IDENTITY CRISIS

Arnaldo slugged the last of his beer and tossed the bottle. The tinkle of glass echoed in the night.

‘That’s me,’ he announced, even though there was no one there to listen to him. ‘Same time tomorrow.’

He stood up, swaying precariously on the edge of the wooden pier. He stared into the dark, black water.

‘Happy fortieth, Arnaldo,’ he muttered to his reflection.

Forty years since he had fled Carolina, taken on the new identity, become Arnaldo instead of Jose.

The police siren blared a sharp blast and the pier was bathed in swirling blue.

‘Hands where I can see them,’ hailed the voice. ‘You’re trespassing, sir.’

In the fog of his clouded mind, Arnaldo only just grasped the trouble that was coming his way.

‘Sure thing, officer, no problem,’ Arnaldo staggered, shielding his eyes with a raised hand.

As he moved haltingly along the pier, Jose slowly emerged into the light.


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Linking up with the prompt at What Pegman Saw. The task is to write a story in 150 words or less based on the destination that Pegman is visiting. This week’s destination is Tolchester Beach, Delaware, USA. Not finding much inspiration in the history of Delaware, I found a recent news story about the real life arrest of Arnaldo/Jose, who had escaped from prison 40 years ago and lived under his assumed identity ever since.

You can read other stories based on the prompt HERE.


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To find out more about my novels, buy the books, or read for FREE with Kindle Unlimited, follow the links below:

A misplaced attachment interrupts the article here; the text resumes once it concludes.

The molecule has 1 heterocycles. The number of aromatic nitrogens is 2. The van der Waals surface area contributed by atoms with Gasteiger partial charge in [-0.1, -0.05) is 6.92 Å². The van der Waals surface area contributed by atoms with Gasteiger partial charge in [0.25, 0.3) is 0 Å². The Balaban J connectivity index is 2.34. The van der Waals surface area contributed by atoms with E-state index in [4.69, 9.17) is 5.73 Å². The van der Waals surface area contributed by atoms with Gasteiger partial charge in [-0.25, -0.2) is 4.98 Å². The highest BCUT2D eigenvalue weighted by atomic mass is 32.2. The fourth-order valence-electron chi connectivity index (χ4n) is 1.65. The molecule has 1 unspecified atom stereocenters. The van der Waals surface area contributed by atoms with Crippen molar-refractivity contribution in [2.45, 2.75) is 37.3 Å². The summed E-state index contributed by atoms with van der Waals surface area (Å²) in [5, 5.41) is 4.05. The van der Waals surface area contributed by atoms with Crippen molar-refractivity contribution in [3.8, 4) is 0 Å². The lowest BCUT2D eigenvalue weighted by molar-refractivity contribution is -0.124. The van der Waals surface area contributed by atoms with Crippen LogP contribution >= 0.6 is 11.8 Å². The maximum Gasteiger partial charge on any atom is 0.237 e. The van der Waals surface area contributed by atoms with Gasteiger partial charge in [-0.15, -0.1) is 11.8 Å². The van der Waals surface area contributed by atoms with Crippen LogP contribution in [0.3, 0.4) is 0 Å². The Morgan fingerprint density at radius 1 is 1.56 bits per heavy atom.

A JUSTIFIED STATE:  U.S.A. – AMAZON.COM      UNITED KINGDOM     AUSTRALIA    CANADA    INDIA
STATE OF DENIAL:  U.S.A. – AMAZON.COM      UNITED KINGDOM     AUSTRALIA      CANADA   INDIA

14 thoughts on “IDENTITY CRISIS

  1. Great tale, Iain. I’m sure Arnaldo felt he was home and dry after forty years. Makes me wonder what kind of life he led, whether he was a reformed character or had continued a life of crime. Elegantly done, as Josh says

    Liked by 1 person

    1. Thanks Lynn, very kind. Yeah, he must be cursing himself for being so stupid to get arrested after all this time for something fairly minor too! He must have managed to keep a fairly low profile, without breaking the law too much.

      Liked by 1 person

      1. I wonder how many fugitives manage to do just that. Harder here in the UK with so much surveillance, but in countries where there aren’t so many security cameras, perhaps it’s still possible to live out a fugitive life

        Liked by 1 person

  2. I can’t help be sympathetic for someone who’s drinking alone on his own birthday. I like how you reveal what’s happening with the twist at the end — that Jose emerges into the light.

    Liked by 1 person

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